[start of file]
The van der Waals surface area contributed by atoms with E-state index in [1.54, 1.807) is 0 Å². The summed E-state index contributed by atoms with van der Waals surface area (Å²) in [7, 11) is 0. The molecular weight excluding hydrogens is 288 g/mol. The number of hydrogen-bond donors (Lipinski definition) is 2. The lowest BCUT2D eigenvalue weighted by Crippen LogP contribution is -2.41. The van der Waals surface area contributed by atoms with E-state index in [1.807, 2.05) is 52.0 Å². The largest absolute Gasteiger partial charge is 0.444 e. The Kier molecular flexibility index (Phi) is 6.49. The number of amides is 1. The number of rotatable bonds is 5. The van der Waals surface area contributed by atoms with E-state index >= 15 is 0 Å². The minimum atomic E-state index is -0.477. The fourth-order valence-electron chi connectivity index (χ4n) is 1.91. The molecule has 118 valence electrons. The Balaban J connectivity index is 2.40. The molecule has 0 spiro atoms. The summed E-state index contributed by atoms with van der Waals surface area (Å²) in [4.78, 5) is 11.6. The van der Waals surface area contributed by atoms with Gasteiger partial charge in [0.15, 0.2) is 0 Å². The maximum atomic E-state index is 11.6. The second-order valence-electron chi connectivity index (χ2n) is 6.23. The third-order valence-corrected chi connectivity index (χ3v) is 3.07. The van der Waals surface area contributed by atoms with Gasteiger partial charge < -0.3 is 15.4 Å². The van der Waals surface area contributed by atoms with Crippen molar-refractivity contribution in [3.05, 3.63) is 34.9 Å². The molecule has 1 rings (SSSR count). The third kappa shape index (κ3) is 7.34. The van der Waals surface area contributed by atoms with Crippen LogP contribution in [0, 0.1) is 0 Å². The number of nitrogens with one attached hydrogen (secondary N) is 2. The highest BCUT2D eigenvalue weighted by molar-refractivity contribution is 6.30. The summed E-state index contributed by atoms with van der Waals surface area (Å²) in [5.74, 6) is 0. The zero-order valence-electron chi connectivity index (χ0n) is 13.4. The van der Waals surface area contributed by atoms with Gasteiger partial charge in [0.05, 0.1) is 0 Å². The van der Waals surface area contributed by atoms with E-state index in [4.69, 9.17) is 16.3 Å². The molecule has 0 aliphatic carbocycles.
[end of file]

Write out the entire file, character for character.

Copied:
The van der Waals surface area contributed by atoms with E-state index in [1.54, 1.807) is 0 Å². The summed E-state index contributed by atoms with van der Waals surface area (Å²) in [7, 11) is 0. The molecular weight excluding hydrogens is 288 g/mol. The number of hydrogen-bond donors (Lipinski definition) is 2. The lowest BCUT2D eigenvalue weighted by Crippen LogP contribution is -2.41. The van der Waals surface area contributed by atoms with E-state index in [1.807, 2.05) is 52.0 Å². The largest absolute Gasteiger partial charge is 0.444 e. The Kier molecular flexibility index (Phi) is 6.49. The number of amides is 1. The number of rotatable bonds is 5. The van der Waals surface area contributed by atoms with E-state index >= 15 is 0 Å². The minimum atomic E-state index is -0.477. The fourth-order valence-electron chi connectivity index (χ4n) is 1.91. The molecule has 118 valence electrons. The Balaban J connectivity index is 2.40. The molecule has 0 spiro atoms. The summed E-state index contributed by atoms with van der Waals surface area (Å²) in [4.78, 5) is 11.6. The van der Waals surface area contributed by atoms with Gasteiger partial charge in [0.15, 0.2) is 0 Å². The maximum atomic E-state index is 11.6. The second-order valence-electron chi connectivity index (χ2n) is 6.23. The third-order valence-corrected chi connectivity index (χ3v) is 3.07. The van der Waals surface area contributed by atoms with Gasteiger partial charge < -0.3 is 15.4 Å². The van der Waals surface area contributed by atoms with Crippen molar-refractivity contribution in [3.05, 3.63) is 34.9 Å². The molecule has 1 rings (SSSR count). The third kappa shape index (κ3) is 7.34. The van der Waals surface area contributed by atoms with Crippen LogP contribution in [0, 0.1) is 0 Å². The number of nitrogens with one attached hydrogen (secondary N) is 2. The highest BCUT2D eigenvalue weighted by molar-refractivity contribution is 6.30. The summed E-state index contributed by atoms with van der Waals surface area (Å²) in [5.74, 6) is 0. The zero-order valence-electron chi connectivity index (χ0n) is 13.4. The van der Waals surface area contributed by atoms with Gasteiger partial charge in [0.05, 0.1) is 0 Å². The van der Waals surface area contributed by atoms with E-state index in [4.69, 9.17) is 16.3 Å². The molecule has 0 aliphatic carbocycles.